Gone by Michael Grant
There was no warning when all the adults disappeared in Perdido Beach. Out of the blue, suddenly everyone fifteen and older vanished. And with no internet, phones or television there’s no way to get help. Fourteen-year-old Sam Temple, rises up to the situation to figure out what’s happened and more importantly, why. But Sam and his friends, Astrid and Quinn, will realize soon enough they have bigger problems to worry about.
What I Thought of Gone
Gone really has it all. Smart, realistic characters, a fascinating premise with loads of action and social dynamics most kids can relate to. The only reason it doesn’t deserve five stars is because it was overly complicated and very confusing at times. For example, the book’s narrative was from multiple perspectives, which added great depth to the story but it also could be hard to keep track of. Then when you throw in the mutations and the long list of other characters and the disappearances…well, it became chaotic and sort of exhausting to read. On the other hand though, I still really liked Gone. Sam is exactly the character you want to read about in YA dystopias and Astrid and Lana are both strong female protagonists. The plot will hook you from the very start and the social structure in Gone’s Perdido Beach is unidealized and true-to-life, which I appreciated. All in all, anyone who loves science fiction and paranormal fantasy should read this book, just as long as you can handle a little gore or dark writing. I especially recommend it to fans of Unwind by Neal Shusterman or The 5th Wave by Rick Yancey.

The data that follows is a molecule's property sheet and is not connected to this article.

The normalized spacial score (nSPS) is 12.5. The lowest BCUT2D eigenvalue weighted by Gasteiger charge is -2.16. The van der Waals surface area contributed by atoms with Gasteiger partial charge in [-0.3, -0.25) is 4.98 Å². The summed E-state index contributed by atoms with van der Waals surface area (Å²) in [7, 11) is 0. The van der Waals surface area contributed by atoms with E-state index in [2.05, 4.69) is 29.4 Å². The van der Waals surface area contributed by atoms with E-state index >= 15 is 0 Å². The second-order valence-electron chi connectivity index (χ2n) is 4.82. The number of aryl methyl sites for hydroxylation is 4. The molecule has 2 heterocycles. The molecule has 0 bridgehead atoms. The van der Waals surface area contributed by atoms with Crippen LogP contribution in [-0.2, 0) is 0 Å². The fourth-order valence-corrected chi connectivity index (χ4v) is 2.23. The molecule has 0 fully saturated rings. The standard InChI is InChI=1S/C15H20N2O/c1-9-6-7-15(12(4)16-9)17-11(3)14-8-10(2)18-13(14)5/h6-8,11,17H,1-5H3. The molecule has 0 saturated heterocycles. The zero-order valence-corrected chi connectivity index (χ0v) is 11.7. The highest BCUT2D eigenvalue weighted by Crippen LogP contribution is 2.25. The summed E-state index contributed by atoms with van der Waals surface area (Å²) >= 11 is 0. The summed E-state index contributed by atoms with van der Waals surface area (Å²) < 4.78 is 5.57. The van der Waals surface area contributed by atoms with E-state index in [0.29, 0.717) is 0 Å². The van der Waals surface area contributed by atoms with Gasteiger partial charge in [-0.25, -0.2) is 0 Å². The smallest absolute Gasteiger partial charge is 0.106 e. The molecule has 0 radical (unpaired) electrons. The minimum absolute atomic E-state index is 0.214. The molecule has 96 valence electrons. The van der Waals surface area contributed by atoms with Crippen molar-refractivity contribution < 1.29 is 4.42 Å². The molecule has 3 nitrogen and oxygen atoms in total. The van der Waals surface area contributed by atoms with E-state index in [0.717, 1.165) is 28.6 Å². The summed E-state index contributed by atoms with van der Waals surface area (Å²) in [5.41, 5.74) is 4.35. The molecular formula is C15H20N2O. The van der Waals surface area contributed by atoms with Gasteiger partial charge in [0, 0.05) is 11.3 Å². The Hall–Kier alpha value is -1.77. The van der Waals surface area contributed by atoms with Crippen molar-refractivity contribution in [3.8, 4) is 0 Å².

A memorable moment in Gone was when the Drake from Coates Academy put people’s hands in cement to keep them from using their powers. It was disturbing and I won’t be forgetting it any time soon!